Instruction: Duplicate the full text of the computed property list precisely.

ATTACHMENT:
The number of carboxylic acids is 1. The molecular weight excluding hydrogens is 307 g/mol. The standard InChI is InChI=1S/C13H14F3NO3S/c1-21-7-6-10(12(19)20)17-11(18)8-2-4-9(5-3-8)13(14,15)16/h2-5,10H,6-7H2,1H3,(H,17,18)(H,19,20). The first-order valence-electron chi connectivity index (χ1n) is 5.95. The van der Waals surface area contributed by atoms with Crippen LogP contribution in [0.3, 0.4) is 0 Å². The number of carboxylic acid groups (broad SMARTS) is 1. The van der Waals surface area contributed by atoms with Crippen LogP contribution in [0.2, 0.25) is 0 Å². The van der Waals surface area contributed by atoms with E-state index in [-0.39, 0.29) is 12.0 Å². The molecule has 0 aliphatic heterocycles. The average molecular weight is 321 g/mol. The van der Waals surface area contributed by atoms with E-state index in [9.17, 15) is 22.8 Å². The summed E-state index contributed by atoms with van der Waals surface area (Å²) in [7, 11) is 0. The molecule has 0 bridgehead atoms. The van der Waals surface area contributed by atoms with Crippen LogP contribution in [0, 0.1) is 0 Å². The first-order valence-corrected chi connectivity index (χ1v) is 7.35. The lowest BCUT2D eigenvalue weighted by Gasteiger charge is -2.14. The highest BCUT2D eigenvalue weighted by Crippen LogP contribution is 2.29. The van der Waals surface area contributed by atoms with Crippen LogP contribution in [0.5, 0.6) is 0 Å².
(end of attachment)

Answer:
The number of carboxylic acids is 1. The molecular weight excluding hydrogens is 307 g/mol. The standard InChI is InChI=1S/C13H14F3NO3S/c1-21-7-6-10(12(19)20)17-11(18)8-2-4-9(5-3-8)13(14,15)16/h2-5,10H,6-7H2,1H3,(H,17,18)(H,19,20). The first-order valence-electron chi connectivity index (χ1n) is 5.95. The van der Waals surface area contributed by atoms with Crippen LogP contribution in [0.3, 0.4) is 0 Å². The number of carboxylic acid groups (broad SMARTS) is 1. The van der Waals surface area contributed by atoms with Crippen LogP contribution in [0.2, 0.25) is 0 Å². The van der Waals surface area contributed by atoms with E-state index in [-0.39, 0.29) is 12.0 Å². The molecule has 0 aliphatic heterocycles. The average molecular weight is 321 g/mol. The van der Waals surface area contributed by atoms with E-state index in [9.17, 15) is 22.8 Å². The summed E-state index contributed by atoms with van der Waals surface area (Å²) in [7, 11) is 0. The molecule has 0 bridgehead atoms. The van der Waals surface area contributed by atoms with Crippen LogP contribution in [0, 0.1) is 0 Å². The first-order valence-corrected chi connectivity index (χ1v) is 7.35. The lowest BCUT2D eigenvalue weighted by Gasteiger charge is -2.14. The highest BCUT2D eigenvalue weighted by Crippen LogP contribution is 2.29. The van der Waals surface area contributed by atoms with Crippen LogP contribution in [0.5, 0.6) is 0 Å².